Beyoncé is famously tight-lipped about herself. For a woman who puts so much out there, who can prompt the world to jump with something as small as a hiccup on her VEVO page, it is perhaps surprising how little we actually know about her.
But that's changing. With the surprise release of her latest single, "Formation," Beyoncé threw down some powerful statements regarding her black heritage, police brutality and feminism. In an exclusive interview with Elle, the megastar spoke about that last philosophy at length — and it was everything we could've hoped for.
"I'm not really sure people know or understand what a feminist is, but it's very simple," Beyoncé told the magazine. "It's someone who believes in equal rights for men and women. I don't understand the negative connotation of the word, or why it should exclude the opposite sex."
"If you are a man who believes your daughter should have the same opportunities and rights as your son, then you're a feminist," she added.
She went on to explain that pretty much no father would condone his daughter being paid less than his son for doing the same job — that he would want his children to enjoy equal opportunities. At the end of the day, Beyoncé said, feminism is about nothing more and nothing less than treating people the same way.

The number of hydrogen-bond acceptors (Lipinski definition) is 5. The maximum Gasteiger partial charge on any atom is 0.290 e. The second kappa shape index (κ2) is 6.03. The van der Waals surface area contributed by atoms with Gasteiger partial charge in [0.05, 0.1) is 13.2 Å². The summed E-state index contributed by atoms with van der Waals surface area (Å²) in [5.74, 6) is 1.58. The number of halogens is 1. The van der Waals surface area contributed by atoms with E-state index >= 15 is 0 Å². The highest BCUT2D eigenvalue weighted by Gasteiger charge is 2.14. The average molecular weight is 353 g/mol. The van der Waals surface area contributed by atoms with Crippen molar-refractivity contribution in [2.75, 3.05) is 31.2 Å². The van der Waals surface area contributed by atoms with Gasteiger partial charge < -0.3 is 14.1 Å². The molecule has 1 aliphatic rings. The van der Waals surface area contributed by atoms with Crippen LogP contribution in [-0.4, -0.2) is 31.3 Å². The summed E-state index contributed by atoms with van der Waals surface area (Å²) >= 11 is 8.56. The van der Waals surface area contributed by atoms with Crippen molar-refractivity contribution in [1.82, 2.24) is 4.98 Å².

"When we talk about equal rights, there are issues that face women disproportionately," she noted. "Working to make those inequalities go away is being a feminist, but more importantly, it makes me a humanist."
Which is why she was "exhausted by labels and tired of being boxed in." Beyoncé doesn't want her feminist stance to eclipse her opinions about racial equality "or anything else," she said. What she wants, for everyone, are uniformly human rights.
While she didn't explain why she chose this moment to speak out, it seems Blue Ivy has a lot to do with it. Beyoncé seems to be working largely for her daughter these days. Even the kind of clothing featured in her new line of workout gear, Ivy Park, is designed with the intention of inspiring girls and women to celebrate their bodies, because self-acceptance is what she wants for Blue Ivy. Asked how she'd like to change things for Blue Ivy's generation, Beyoncé answered, "I'd like to help remove the pressure society puts on people to fit in a certain box."
Beyoncé's feminism is all about breaking down those boxes, allowing people to just be people, without qualification.
"We're not all just one thing," she told Elle. "Everyone who believes in equal rights for men and women doesn't speak the same, or dress the same, or think the same. If a man can do it, a woman should be able to. It's that simple."